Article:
Dr McIntyre on Attendance at ASSETS'14 : The premier research conference on computing and accessibility.​

Dr Lesley McIntyre has provided us with an account of going to ACM ASSETS 2014. She was one of many members of BESiDE staff at ASSETS 2014.
Read more about the team's presence at the event here.

My full technical paper was accepted. I packed my case and off I went to the 16th International ACM SIGACCESS Conference on Computers and Accessibility, in Rochester, New York. ACM ASSETS'14, the premier research conference on computing and accessibility.

This was my first time at this conference and what a supportive, innovative and exciting community it is. Through exploring the design, evaluation, and use of computing and information technologies, everyone at this conference has one collective mission - to benefit and socially include people with disabilities and older adults.

My presentation was entitled, ‘Buildings and Users with Visual impairment: Uncovering Factors for Accessibility using BIT-Kit’. BIT-Kit is the Building Interactions Toolkit which is used to gather evidence of what enables and disables building user’s interactions with their surroundings.

I reported on an investigation of the way-finding experiences of 10 participants with varying levels of visual ability, as they undertook a way-finding task in an unfamiliar public building.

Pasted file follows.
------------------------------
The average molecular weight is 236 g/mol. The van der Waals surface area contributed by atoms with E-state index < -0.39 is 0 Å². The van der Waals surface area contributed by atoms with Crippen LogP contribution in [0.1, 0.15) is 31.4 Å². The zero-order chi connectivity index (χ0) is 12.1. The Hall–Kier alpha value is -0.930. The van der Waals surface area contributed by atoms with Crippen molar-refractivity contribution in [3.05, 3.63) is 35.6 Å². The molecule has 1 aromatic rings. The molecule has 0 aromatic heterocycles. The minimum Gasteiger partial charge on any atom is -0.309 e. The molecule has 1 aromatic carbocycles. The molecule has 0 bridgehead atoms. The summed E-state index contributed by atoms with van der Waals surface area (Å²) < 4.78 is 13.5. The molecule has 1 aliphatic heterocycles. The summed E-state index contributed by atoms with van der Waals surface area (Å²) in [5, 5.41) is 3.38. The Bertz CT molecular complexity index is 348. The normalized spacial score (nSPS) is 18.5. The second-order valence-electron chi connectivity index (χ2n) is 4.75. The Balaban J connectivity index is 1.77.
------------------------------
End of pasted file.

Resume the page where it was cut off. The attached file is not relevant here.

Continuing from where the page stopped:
Through applying BIT-Kit  in this user study, 54 enabling and disabling interactions within the case study building were uncovered. While this building adhered to building legislation, our findings identified a number of accessibility problems including, issues associated with using doors, hazards caused by building finishes, and difficulty in knowing what to do in the case of an emergency evacuation. This user study has demonstrated a disparity between design guidance and the accessibility needs of building users. It has uncovered evidence to enable architects to begin to design for the real needs of users who have a range of visual impairment. 

_‘You’ll know nothing about us, without us’._

This quote from one of my participants really sums up the importance of involving users in the design process of creating buildings, interactions, interactions and objects for people, regardless of discipline. 

Furthermore (in the presentation), I discussed how, in BESiDE, we are advancing BIT-Kit methods by developing dialogue tools, indoor location sensors and sensors measuring physical activity to better understand design of care homes for older people. 

 I had 2 take home messages in my ASSETS presentation:

1 - the importance for architects to work with users and the potential for digital tech to aid in gathering user-evidence towards making buildings more accessible

2 - opening the area of Architecture as a research area for the ASSETS community with the question: If a building, or element of a building is in accessible to a user – how can digital technology interventions enable when a building disables?

I was delighted to have my work so well received by such a forward thinking community. The discussions, prompted by my presentation, will continue well into the future  with the aim to develop cross-discipline and cross-institutional collaboration. I am looking forward to ASSETS 2015 in Lisbon where I hope to present our exciting and novel findings from the BESiDE project.

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